If we consider a conditional scenario where a global deficit or surplus of oil exclusively affects the commercial stocks of OECD countries, by the end of Q1 2018 these stocks will decline by 117 mb to 2916 mb. That is 89 mb above the five-year average – i.e., the stocks will be 89 mb above the goal pursued by OPEC, judging by official statements of its representatives.

OECD commercial closing stock levels

And now the main question arises: Will the agreement on limiting oil production be extended in such circumstances? Two months ago, I was sure that it would not happen. But now I’m not sure.

Let’s go back to the end of 2016. After the agreement on limiting oil production was reached in the 171st OPEC meeting, Brent quickly grew to the level of $56 and passed into the lateral trend. At the time, I saw many predictions that the next stop would be $60. After these projections did not materialize and Brent was corrected to $50, it seemed as if the prolonging of the agreement in the 172nd OPEC meeting would make things better. Unfortunately, that did not happen.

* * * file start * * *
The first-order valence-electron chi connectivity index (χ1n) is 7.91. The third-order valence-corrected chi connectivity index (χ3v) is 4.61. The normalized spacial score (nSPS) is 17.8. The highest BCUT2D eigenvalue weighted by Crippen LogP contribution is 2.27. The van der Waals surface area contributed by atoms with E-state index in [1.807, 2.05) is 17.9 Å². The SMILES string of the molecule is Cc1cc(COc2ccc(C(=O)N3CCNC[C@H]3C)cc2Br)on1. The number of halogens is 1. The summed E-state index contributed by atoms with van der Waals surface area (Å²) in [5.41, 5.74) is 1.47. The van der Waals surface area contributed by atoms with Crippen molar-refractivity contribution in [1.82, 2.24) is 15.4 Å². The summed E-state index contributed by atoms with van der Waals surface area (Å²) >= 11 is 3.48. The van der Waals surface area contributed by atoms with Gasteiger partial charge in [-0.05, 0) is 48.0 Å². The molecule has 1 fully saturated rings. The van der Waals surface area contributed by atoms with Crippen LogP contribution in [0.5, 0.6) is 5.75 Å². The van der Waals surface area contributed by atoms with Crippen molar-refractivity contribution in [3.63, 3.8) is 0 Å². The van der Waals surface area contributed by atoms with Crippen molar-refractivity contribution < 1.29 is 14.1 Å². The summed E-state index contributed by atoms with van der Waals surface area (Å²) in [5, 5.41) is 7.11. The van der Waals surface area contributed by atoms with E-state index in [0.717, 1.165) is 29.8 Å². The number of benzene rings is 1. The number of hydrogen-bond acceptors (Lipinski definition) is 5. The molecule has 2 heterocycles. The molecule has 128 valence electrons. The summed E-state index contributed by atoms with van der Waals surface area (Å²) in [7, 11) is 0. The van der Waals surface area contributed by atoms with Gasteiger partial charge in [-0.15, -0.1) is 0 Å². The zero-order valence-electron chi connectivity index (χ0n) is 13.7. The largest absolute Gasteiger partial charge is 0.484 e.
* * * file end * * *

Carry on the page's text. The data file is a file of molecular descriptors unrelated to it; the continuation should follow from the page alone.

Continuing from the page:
At the same time, I noted that the statements of the parties involved in the agreement (the “OPEC+11”) became less optimistic. In particular, back in May the head of Rosneft (OTCPK:RNFTF), Russia’s largest oil company, considered it important for the Ministry of Energy to coordinate with the participating countries a smooth exit from the global agreement on limiting oil production after its expiry date, in order to avoid price volatility in the global market. After Brent tested the level of $44 in June, at least Russian oil oligarchs stopped making similar statements.

In my opinion, Brent under $50, even with the prolonging of the agreement on the limitation of oil production factored in, sobered up the parties to the agreement. If, at the end of Q1 2018, the agreement is canceled Brent will easily drop to $40 again. Apparently, this price level satisfies neither OPEC nor Russia.

In addition, it’s worth noting that judging from how U.S. oil stocks are changing, this year – for the first time in a long time – U.S. oil production lags behind the growth of its consumption. At least this can be considered the first OPEC success in its confrontation with U.S. shale producers.